An excellent lecture, poignant, funny and convincng. One impressive technicality - I didn't see any teleprompts, did Tony Robinson read it from memory?

I agree it seems like a simplistic solution, but surely the complexities of each individual case would be resolved by the individuals involved and the panel that Pratchett suggests?
strawman 11 22.0k 16 United Kingdom
2 Feb 2010 9:35AM
Freja, I see this as a solution for some, but not all. I think the right is important.

A 46 year old friend died two weeks ago, a lingering death through cancer and for him it could have been a good option. If it were me I would ask for the option to be given something that would put me to sleep. If you are in pain, and bed bound, then release would be a good thing. I would rather wave the world goodbye myself. we offer it to dogs for example, let us pick for ourselves, than have two weeks of racked pain and torture for loved ones.

It is not for the loved ones to pick rather for the sufferer to choose. and it is perhaps for the minority. I could make the decision for myself, but not for my family.

My grandfather died of classic Alzheimer's, I do not think for his case it would have been appropriate, he was confused etc, but not in pain, more in need of constant care.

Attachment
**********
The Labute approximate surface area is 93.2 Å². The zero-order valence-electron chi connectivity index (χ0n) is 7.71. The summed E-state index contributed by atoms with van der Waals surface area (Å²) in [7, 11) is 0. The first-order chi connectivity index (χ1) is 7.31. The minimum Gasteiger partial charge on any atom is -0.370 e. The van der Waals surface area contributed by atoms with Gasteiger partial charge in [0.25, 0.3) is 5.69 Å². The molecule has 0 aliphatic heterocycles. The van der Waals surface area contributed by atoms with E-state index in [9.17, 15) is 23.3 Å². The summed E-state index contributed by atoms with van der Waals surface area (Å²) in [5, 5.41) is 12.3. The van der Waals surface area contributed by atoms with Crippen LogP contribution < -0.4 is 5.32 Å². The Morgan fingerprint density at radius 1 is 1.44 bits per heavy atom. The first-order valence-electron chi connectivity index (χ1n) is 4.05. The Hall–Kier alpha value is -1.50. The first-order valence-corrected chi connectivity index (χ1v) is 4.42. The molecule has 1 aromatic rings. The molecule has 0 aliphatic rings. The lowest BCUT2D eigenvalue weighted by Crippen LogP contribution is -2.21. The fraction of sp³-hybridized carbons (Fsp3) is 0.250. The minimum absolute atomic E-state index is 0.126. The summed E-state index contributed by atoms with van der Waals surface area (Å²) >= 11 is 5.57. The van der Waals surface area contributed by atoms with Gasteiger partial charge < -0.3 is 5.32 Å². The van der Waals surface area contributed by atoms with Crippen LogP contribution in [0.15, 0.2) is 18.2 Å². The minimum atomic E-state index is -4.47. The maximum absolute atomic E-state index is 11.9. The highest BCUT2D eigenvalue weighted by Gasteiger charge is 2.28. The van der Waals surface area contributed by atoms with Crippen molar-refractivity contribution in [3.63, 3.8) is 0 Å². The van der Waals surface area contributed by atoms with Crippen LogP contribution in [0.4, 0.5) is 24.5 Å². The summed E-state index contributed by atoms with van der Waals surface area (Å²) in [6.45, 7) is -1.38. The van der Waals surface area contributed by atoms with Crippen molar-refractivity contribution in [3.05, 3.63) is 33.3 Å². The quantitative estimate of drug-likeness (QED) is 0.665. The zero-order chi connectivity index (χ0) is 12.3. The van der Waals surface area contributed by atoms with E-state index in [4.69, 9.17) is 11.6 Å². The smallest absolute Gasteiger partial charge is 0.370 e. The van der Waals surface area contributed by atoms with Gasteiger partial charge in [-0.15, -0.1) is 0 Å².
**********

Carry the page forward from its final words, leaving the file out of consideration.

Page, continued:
Mt father died of a rare dementia, I would not know at what point you could have had the conversation and known if it was or was not what he wanted. There were periods where the quality of his life was crap, but I could not have taken his life for him, if he had asked I may well have helped him. But his illness robbed him of the judgement, or even the ability to pass it on. It is not for us to play god. I am still guilty over whether I should have helped him to sleep, I know he would not have wanted the painful end he had, but without his clear blessing it would just be me playing god. The guilt is there both ways.

To each case its own solution. For some death comes gently, for others it is torture.
collywobles 10 3.4k 9 United Kingdom
2 Feb 2010 9:43AM